A more recent creationist postscript to the whale saga began not long after the recent "Firing Line" television program on evolution. Science teacher Larry Flammer wrote to law professor and self-proclaimed Darwin expert Philip Johnson, asking about his comment that a "recent article in Science" refuted what biologist Dr Ken Miller said on the show about whale evolution. Johnson referred Flammer to microbiologist Dr Michael Behe, who responded by citing a single sentence in Novacek’s 1994 article (listed above): "Ambulocetus, Rodhocetus and other more aquatically specialized archaeocetes cannot be strung in procession from ancestor to descendant in a scala naturae." Flammer checked with NCSE as to whether Johnson’s interpretation was an accurate statement of Novacek’s views.

The excerpted sentence, which begins the last paragraph of a nearly full-page commentary, is classically taken out of context. Novacek spends the entire article explaining the traditional problem of the lack of fossil intermediates between land mammals and whales, then shows how recent discoveries are morphologically, functionally, and stratigraphically intermediate. Novacek’s quoted sentence means only to say that we do not regard these things as successive direct ancestors. This is because Ambulocetus, Rodhocetus, Pakicetus, and other forms each have their own "autapomorphies" or distinguishing characteristics, which they would have to lose in order to be considered direct ancestors of other known forms. (For general information, modem evolutionary biologists do not search for ancestors, but for relationships among organisms based on the new appearances of heritable features, which are represented in the form of cladograms.)

Here’s the important part. Any modern paleontologist or evolutionary biologist knows that the chances of finding an actual lineal ancestor to a later form are very small. Imagine your own chances if you returned to where you think your 6th-century ancestors are buried and started to dig looking for them. Even if you found a graveyard from that period, what are the chances that any of the bones would belong to your direct ancestors? A distant cousin, maybe. But couldn’t you tell a lot about those people and how they lived, the stage of cultural development in their society, their possessions and features? Would it be unreasonable to suppose that your direct lineal ancestors had the same features and lived in more or less the same ways?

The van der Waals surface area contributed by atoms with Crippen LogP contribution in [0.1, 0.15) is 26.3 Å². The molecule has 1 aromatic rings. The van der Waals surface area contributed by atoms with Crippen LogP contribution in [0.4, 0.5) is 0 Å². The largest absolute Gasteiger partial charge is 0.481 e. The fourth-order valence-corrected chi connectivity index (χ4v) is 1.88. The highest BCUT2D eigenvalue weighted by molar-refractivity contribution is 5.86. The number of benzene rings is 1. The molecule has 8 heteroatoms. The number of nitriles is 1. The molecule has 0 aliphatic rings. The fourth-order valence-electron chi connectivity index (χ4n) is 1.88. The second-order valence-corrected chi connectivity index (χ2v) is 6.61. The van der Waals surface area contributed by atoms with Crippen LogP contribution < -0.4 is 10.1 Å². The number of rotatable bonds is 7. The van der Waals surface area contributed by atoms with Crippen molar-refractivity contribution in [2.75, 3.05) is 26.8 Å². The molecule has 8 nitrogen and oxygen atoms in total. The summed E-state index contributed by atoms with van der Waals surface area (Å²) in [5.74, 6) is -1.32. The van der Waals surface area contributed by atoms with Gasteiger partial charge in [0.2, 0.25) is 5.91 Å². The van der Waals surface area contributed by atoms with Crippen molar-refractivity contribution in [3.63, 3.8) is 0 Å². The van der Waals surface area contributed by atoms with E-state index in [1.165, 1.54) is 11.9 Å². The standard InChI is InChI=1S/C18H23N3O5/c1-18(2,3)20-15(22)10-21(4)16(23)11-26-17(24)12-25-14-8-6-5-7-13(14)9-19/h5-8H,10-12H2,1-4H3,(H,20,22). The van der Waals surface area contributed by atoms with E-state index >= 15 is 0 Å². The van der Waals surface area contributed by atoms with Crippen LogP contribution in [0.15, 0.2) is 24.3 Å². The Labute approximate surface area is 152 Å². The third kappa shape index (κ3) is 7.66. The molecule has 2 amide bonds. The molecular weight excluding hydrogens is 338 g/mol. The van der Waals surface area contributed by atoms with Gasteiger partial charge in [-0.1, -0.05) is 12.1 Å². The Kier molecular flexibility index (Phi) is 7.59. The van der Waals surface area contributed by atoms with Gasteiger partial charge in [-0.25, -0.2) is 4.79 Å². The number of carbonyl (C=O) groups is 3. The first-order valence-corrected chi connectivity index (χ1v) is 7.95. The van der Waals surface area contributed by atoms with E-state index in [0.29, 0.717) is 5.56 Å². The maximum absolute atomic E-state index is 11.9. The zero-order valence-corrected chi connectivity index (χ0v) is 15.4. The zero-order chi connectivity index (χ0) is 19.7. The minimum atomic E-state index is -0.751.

This is exactly the approach that Novacek is taking to the whale fossils. He is clearly saying that these fossils show progressive specialization of features common to whales today, even if they are not the direct lineal ancestors of whale species that survive in modern oceans. This is what he means when he writes: "Nonetheless, these fossils are real data on the early evolutionary experiments of whales." In previous paragraphs he pointed out that archaic whales first evolved cetacean features of the middle ear, muzzle, skull roof and teeth; then an amphibious habit with front-to-back flexion of the body for providing locomotion in the water aided by paddle-like hind feet (Ambulocetus); then shorter neck vertebrae, unfused hip vertebrae, and the reduced femur (Rodhocetus); and so on. Finally, Novacek writes, "They powerfully demonstrate transitions beyond the reach of data, whether molecular or morphological, derived from living organisms alone."

Readers may judge for themselves, based on what Novacek actually said, but in my view it is not responsible scholarship, nor accurate representation, to tell someone that Novacek’s article refuted what Miller said about whale evolution. Novacek, Gingerich, Thewissen, and other scientists are understandably upset about the distortion of their work and publications, but it seems to make little difference. Sadly, as long as creationists can pretend to hold scientists to a semantically strict and epistemologically unreasonable definition of ancestry, they will continue to try to fool the public. Readers who are not professional scientists might be interested to know, however, that if someone tried this sort of misrepresentation in the scientific literature, they would be sat down hard by reviewers and by the authors themselves. Understanding what someone actually said and meant in his work is the first precept of scholarship.

By Kevin Padian, Museum of Paleontology, UC Berkeley and President, NCSE
This version might differ slightly from the print publication.